Yesterday was my wife’s second year as the mother of a cancer kid. While this year has been easier than last, there is still the challenge of watching your child fight cancer.
Childhood Cancer has changed Mother’s Day forever for my wife.
Last year we were in Atlantic Beach with the Mile of Hope foundation. It was a great trip that would have been better only had Harrison not been so sick. He couldn’t yet swallow his pills so we were crushing terribly-tasting medicine and putting it in peanut butter. Incidentally, Harrison will NOT eat peanut butter. Probably ever again. But I digress.
For the mother of a cancer kid, Mother’s Day is yet another reminder of how life is different for you, for your family, for your child. While Harrison is currently feeling well, his health could nosedive in an instant. Of course, any child could suffer an accident, but your cancer kid is in the middle of a fight already. His daily dose of Gleevec is the only medical treatment for his cancer, and there is no history of its use in children with his leukemia.
What if it stops working? What if the cancer mutates?
These are the questions a cancer mom faces every day, and those questions only become more apparent on Mother’s Day. You aren’t like the other moms who are celebrating with the healthy children.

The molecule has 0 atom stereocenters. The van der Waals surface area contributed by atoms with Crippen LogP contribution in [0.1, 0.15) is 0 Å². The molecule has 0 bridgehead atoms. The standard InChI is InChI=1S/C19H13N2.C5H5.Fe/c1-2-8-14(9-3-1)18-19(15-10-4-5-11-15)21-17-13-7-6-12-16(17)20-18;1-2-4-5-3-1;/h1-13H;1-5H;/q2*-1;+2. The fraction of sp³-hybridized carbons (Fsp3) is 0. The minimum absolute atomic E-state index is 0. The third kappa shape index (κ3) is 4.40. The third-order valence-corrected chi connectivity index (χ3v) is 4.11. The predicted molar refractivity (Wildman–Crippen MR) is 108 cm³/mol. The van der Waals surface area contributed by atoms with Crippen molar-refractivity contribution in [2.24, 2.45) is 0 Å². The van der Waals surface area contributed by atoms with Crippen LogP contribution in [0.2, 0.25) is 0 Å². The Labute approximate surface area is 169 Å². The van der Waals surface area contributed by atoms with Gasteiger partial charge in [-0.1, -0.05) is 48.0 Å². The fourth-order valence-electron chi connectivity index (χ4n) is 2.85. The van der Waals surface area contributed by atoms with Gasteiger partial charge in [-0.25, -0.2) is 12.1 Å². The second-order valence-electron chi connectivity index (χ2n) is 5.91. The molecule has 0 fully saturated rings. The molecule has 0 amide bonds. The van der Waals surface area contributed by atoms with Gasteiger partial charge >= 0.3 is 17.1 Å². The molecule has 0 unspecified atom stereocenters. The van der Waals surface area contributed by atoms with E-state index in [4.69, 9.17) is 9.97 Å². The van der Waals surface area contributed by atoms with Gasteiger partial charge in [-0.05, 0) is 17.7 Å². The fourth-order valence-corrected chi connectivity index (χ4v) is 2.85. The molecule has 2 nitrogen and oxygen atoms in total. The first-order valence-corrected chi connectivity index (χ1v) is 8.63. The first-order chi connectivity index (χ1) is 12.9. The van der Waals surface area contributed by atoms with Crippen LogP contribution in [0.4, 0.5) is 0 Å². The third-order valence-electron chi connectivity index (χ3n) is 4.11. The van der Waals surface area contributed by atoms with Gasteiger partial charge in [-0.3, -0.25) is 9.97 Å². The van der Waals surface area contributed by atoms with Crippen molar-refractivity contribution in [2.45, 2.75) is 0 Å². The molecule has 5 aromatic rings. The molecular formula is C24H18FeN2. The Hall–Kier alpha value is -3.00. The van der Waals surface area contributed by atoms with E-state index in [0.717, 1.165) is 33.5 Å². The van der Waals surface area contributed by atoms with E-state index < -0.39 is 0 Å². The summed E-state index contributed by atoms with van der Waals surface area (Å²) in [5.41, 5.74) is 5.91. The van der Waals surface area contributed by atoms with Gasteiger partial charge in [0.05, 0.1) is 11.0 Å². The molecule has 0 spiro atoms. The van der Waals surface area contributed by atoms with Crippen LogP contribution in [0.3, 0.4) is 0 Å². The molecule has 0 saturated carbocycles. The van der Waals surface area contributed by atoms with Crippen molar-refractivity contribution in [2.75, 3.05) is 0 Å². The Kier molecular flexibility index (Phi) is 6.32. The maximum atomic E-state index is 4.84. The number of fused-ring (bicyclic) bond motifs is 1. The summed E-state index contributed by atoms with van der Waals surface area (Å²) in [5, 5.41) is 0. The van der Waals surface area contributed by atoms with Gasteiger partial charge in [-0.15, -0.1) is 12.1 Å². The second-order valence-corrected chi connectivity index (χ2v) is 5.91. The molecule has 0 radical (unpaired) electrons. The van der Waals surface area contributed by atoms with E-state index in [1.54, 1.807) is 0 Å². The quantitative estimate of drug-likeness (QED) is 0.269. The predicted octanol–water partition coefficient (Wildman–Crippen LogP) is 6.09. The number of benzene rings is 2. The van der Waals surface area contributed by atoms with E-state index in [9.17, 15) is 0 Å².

And at the same time my wife hurts for other moms. There is no woman I know who is more compassionate than my wife. She would give every penny of our income and every ounce of her energy for someone else’s benefit. And as she hurts for her little boy and suffers as his mother, she can’t help but hurt for mothers in the childhood cancer community who will not even be with their child this Sunday.[bctt tweet=”#ChildhoodCancer has changed Mother’s Day forever” via=”no”]
Whose daughter or son was struck down by one of these terrible diseases called pediatric cancer…
Whose child is hospitalized due to treatment…
Whose child is in palliative care because there is “nothing more they can do”…
Whose child can no longer walk, or see, or hear, or run and play because of the barbaric treatment we call chemotherapy…
For that mom who lives without the hope found only in Jesus Christ.
For that mom who mourns a child.
For that mom, my wife will hurt this Mother’s Day.
Ginger is a woman of great hope. She is an optimist. She will be a blessing to her husband and children every day, and Mother’s Day will be no different.
And beneath her brilliant smile (that won her a smiling competition in elementary school) will be a heart that aches. That aches for her own son. That aches for the thousands of kids fighting cancer. That aches for the moms who are hurting because of cancer. That aches for the mom whose yesterday was the first without their child.
And while her kids and I try to be a blessing to her, she’ll simply pass it on. Because she is like that. It is who she is. And of all the things I love about the mother of my children it is this: she will love others like herself. And her quiet and godly living will be a testimony to her children that the mercies of God are new every morning, that our God is faithful, that others are more important that we are.
Rarely does a day go by that I don’t pray that my children will grow up to be like my wife. A woman whose quiet and godly life is a testimony to the grace of God.
Happy Mother’s Day, Ginger.